Threat from oxygen loss in oceans left off table in Paris talksBy Renee Lewis for aljazeera.com
December 11, 2015
Many know about acidification and rising sea levels from climate change; few realize the threat from oceans’ oxygen loss
While some effects of climate change on the oceans—including acidification and rising sea levels — are well known, its effects on oxygen levels in the seas have largely been left out of the discussion at COP21 in Paris.
“There’s lots of meetings about small island nations, thinking about rising seas, and talking about acidification, but not about deoxygenation of the ocean,” said Lisa Levin, an ocean oxygen expert at the Scripps Institution of Oceanography in San Diego.
Like acidification and rising sea levels, low oxygen zones in the ocean also appear to be expanding as a result of climate change, Levin said.
But as world leaders are wrapping up talks aimed at a treaty to slow global warming, Levin said many of the negotiations failed to address the impacts of climate change on the oceans. The word “oceans” is mentioned once in the preamble of the latest draft of the agreement, Levin said.
This means climate change’s impact on oceans won’t be addressed by actions agreed to in the global treaty.
In the Pacific Ocean off the coast of southern California, oxygen levels have dropped between 20 to 30 percent in the past 50 years, Levin said. Globally, the losses are around 20 percent. The declines are expected to continue as ocean temperatures increase.
Low-oxygen zones occur a few hundred feet below the well-oxygenated surface, which gets a steady supply of oxygen from mixing with the atmosphere.
The boundaries of low-oxygen zones have been expanding, making more of the ocean uninhabitable to marine life that needs higher levels of oxygen. Such habitat loss could lead to a loss in biodiversity, scientists say.
“It will have pretty profound reverberations on water-breathing animals, and I think it’s likely to be comparable to the effects on ecosystems to ocean acidification,” said Curtis Deutsch, an associate professor in chemical oceanography at the University of Washington in Seattle.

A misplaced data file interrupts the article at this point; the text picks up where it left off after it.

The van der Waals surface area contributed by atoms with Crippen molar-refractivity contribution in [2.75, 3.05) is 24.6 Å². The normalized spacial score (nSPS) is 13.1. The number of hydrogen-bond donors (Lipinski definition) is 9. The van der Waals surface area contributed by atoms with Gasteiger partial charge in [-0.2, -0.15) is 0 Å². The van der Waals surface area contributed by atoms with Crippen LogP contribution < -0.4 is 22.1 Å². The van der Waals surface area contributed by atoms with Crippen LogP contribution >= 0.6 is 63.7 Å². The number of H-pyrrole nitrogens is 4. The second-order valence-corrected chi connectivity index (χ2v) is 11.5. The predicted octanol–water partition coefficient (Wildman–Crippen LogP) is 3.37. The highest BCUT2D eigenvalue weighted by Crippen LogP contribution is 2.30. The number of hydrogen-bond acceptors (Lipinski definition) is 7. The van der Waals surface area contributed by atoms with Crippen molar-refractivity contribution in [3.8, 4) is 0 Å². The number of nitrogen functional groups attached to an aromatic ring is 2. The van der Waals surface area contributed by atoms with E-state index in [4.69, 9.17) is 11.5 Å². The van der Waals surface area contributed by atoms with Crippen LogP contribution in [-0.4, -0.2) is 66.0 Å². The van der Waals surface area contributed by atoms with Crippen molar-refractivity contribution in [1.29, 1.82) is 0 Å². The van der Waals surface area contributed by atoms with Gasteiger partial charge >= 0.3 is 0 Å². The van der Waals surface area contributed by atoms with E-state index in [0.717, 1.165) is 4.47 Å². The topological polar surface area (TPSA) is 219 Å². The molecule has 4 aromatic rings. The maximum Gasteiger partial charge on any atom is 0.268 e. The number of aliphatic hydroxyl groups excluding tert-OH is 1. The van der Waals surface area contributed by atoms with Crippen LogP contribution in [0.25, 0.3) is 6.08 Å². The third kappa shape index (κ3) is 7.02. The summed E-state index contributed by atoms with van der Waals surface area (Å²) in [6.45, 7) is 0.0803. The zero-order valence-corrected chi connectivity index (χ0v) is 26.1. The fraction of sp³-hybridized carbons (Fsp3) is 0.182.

There are multiple mechanisms that lead to low oxygen levels in oceans, scientists say.
Climate change has warmed up the earth’s atmosphere. In turn, the ocean has absorbed a significant amount of that heat — in some cases around 90 percent, Levin said. Warm water holds less oxygen than cold water, and as the oceans warm it becomes more stratified and the deep and shallow layers mix less.
“If you go swimming in a lake in higher latitudes, in summer it’s nice and warm on the surface but just below the surface it becomes really cold on a sharp gradient,” said Tony Koslow, a fisheries ecologist at Scripps. “Basically, warm water is lighter and it expands and floats on the surface.”
The effect of ocean stratification on mixing is important, Koslow said. Deeper waters get their oxygen mostly from the atmosphere. In the winter, storms help break down the warm-water surface layer and well-oxygenated water gets mixed down with deeper waters.
Unlike surface levels of the ocean, deep waters cannot get oxygen from photosynthesis because there’s not enough light, Koslow said. In fact, deeper waters are usually losing oxygen because bacteria consume oxygen while digesting dead organic material like algae or phytoplankton that has sunk.
That risks undoing the balance of oxygen gained in deeper oceans and oxygen consumed by bacteria, Koslow said, which if left unchecked could have significant consequences.
“The mass extinctions in the past appear to be linked to periods of deoxygenation, that’s why we’re concerned,” said Koslow, who is working with the National Oceanic Atmospheric Administration to examine ecological change in the oceans.
To make matters worse, lower oxygen levels in the ocean can exacerbate climate change through feedback loops that lead to more warming.
“As the ocean warms, its capacity to contain dissolved gases decreases. Thus a warmer ocean will have less dissolved (oxygen),” Bradley Sageman, chair of the Earth and Planetary Sciences department at Northwestern University, said in an email. “It will also have a lower capacity to absorb